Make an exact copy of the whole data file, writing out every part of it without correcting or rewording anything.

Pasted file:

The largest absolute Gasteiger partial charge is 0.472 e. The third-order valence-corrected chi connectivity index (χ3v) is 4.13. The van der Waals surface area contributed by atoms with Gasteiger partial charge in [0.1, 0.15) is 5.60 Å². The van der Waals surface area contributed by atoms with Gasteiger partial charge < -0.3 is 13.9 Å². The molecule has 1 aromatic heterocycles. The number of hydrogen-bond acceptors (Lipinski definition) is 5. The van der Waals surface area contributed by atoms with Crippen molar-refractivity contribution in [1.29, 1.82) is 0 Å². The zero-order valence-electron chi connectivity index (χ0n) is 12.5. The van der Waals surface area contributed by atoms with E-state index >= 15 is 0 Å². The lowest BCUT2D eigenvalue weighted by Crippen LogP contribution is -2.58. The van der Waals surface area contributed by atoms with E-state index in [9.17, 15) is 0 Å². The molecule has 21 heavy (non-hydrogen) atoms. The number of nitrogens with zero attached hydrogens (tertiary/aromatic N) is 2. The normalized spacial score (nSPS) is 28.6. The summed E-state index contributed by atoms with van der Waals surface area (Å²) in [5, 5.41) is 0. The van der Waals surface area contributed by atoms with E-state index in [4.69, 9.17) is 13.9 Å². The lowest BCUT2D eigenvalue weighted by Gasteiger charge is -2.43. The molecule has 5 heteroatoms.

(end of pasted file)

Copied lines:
The largest absolute Gasteiger partial charge is 0.472 e. The third-order valence-corrected chi connectivity index (χ3v) is 4.13. The van der Waals surface area contributed by atoms with Gasteiger partial charge in [0.1, 0.15) is 5.60 Å². The van der Waals surface area contributed by atoms with Gasteiger partial charge < -0.3 is 13.9 Å². The molecule has 1 aromatic heterocycles. The number of hydrogen-bond acceptors (Lipinski definition) is 5. The van der Waals surface area contributed by atoms with Crippen molar-refractivity contribution in [1.29, 1.82) is 0 Å². The zero-order valence-electron chi connectivity index (χ0n) is 12.5. The van der Waals surface area contributed by atoms with E-state index >= 15 is 0 Å². The lowest BCUT2D eigenvalue weighted by Crippen LogP contribution is -2.58. The van der Waals surface area contributed by atoms with E-state index in [9.17, 15) is 0 Å². The molecule has 21 heavy (non-hydrogen) atoms. The number of nitrogens with zero attached hydrogens (tertiary/aromatic N) is 2. The normalized spacial score (nSPS) is 28.6. The summed E-state index contributed by atoms with van der Waals surface area (Å²) in [5, 5.41) is 0. The van der Waals surface area contributed by atoms with E-state index in [4.69, 9.17) is 13.9 Å². The lowest BCUT2D eigenvalue weighted by Gasteiger charge is -2.43. The molecule has 5 heteroatoms.